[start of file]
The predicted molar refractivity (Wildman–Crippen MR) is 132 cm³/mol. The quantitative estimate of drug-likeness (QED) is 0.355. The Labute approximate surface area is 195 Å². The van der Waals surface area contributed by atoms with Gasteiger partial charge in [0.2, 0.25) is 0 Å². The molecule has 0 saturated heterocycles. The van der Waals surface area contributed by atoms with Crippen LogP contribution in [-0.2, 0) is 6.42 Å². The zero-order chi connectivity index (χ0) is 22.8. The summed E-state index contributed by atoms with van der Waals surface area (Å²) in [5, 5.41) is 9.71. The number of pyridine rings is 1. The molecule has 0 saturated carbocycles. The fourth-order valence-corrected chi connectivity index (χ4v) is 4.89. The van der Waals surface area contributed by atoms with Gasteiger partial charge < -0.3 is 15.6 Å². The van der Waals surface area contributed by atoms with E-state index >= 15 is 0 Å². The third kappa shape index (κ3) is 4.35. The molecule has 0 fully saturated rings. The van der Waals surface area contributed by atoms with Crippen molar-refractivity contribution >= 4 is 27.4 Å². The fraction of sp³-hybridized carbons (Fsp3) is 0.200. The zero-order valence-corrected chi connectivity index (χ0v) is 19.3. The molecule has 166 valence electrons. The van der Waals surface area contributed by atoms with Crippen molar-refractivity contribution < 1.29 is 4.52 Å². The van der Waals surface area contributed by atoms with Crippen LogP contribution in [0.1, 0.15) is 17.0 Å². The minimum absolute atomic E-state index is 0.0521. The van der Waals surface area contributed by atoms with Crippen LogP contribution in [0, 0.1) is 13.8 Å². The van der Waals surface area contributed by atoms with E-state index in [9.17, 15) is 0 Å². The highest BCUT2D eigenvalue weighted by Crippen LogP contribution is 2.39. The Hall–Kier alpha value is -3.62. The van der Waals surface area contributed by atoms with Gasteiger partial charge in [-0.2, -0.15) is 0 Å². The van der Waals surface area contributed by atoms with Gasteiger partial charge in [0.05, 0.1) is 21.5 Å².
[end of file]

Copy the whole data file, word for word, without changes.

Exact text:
The predicted molar refractivity (Wildman–Crippen MR) is 132 cm³/mol. The quantitative estimate of drug-likeness (QED) is 0.355. The Labute approximate surface area is 195 Å². The van der Waals surface area contributed by atoms with Gasteiger partial charge in [0.2, 0.25) is 0 Å². The molecule has 0 saturated heterocycles. The van der Waals surface area contributed by atoms with Crippen LogP contribution in [-0.2, 0) is 6.42 Å². The zero-order chi connectivity index (χ0) is 22.8. The summed E-state index contributed by atoms with van der Waals surface area (Å²) in [5, 5.41) is 9.71. The number of pyridine rings is 1. The molecule has 0 saturated carbocycles. The fourth-order valence-corrected chi connectivity index (χ4v) is 4.89. The van der Waals surface area contributed by atoms with Gasteiger partial charge < -0.3 is 15.6 Å². The van der Waals surface area contributed by atoms with E-state index >= 15 is 0 Å². The third kappa shape index (κ3) is 4.35. The molecule has 0 fully saturated rings. The van der Waals surface area contributed by atoms with Crippen molar-refractivity contribution >= 4 is 27.4 Å². The fraction of sp³-hybridized carbons (Fsp3) is 0.200. The zero-order valence-corrected chi connectivity index (χ0v) is 19.3. The molecule has 166 valence electrons. The van der Waals surface area contributed by atoms with Crippen molar-refractivity contribution < 1.29 is 4.52 Å². The van der Waals surface area contributed by atoms with Crippen LogP contribution in [0.1, 0.15) is 17.0 Å². The minimum absolute atomic E-state index is 0.0521. The van der Waals surface area contributed by atoms with Crippen LogP contribution in [0, 0.1) is 13.8 Å². The van der Waals surface area contributed by atoms with E-state index in [9.17, 15) is 0 Å². The highest BCUT2D eigenvalue weighted by Crippen LogP contribution is 2.39. The Hall–Kier alpha value is -3.62. The van der Waals surface area contributed by atoms with Gasteiger partial charge in [-0.2, -0.15) is 0 Å². The van der Waals surface area contributed by atoms with Gasteiger partial charge in [0.05, 0.1) is 21.5 Å².